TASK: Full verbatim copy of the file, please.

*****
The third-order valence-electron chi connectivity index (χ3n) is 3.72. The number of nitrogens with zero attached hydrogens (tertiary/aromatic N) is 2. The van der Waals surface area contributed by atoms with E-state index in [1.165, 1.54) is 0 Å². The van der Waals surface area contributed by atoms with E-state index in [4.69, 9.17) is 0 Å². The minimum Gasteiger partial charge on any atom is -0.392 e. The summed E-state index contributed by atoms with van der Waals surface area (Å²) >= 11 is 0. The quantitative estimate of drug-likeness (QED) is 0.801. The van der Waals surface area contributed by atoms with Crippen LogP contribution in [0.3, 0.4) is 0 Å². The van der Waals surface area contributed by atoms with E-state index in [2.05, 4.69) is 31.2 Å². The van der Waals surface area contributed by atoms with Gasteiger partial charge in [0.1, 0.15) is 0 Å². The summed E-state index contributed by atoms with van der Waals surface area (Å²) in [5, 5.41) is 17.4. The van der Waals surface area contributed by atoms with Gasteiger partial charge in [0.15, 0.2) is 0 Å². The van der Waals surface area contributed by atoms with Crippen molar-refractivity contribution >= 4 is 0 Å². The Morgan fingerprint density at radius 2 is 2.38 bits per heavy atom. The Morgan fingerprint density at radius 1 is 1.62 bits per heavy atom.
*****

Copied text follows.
The third-order valence-electron chi connectivity index (χ3n) is 3.72. The number of nitrogens with zero attached hydrogens (tertiary/aromatic N) is 2. The van der Waals surface area contributed by atoms with E-state index in [1.165, 1.54) is 0 Å². The van der Waals surface area contributed by atoms with E-state index in [4.69, 9.17) is 0 Å². The minimum Gasteiger partial charge on any atom is -0.392 e. The summed E-state index contributed by atoms with van der Waals surface area (Å²) >= 11 is 0. The quantitative estimate of drug-likeness (QED) is 0.801. The van der Waals surface area contributed by atoms with Crippen LogP contribution in [0.3, 0.4) is 0 Å². The van der Waals surface area contributed by atoms with E-state index in [2.05, 4.69) is 31.2 Å². The van der Waals surface area contributed by atoms with Gasteiger partial charge in [0.1, 0.15) is 0 Å². The summed E-state index contributed by atoms with van der Waals surface area (Å²) in [5, 5.41) is 17.4. The van der Waals surface area contributed by atoms with Gasteiger partial charge in [0.15, 0.2) is 0 Å². The van der Waals surface area contributed by atoms with Crippen molar-refractivity contribution >= 4 is 0 Å². The Morgan fingerprint density at radius 2 is 2.38 bits per heavy atom. The Morgan fingerprint density at radius 1 is 1.62 bits per heavy atom.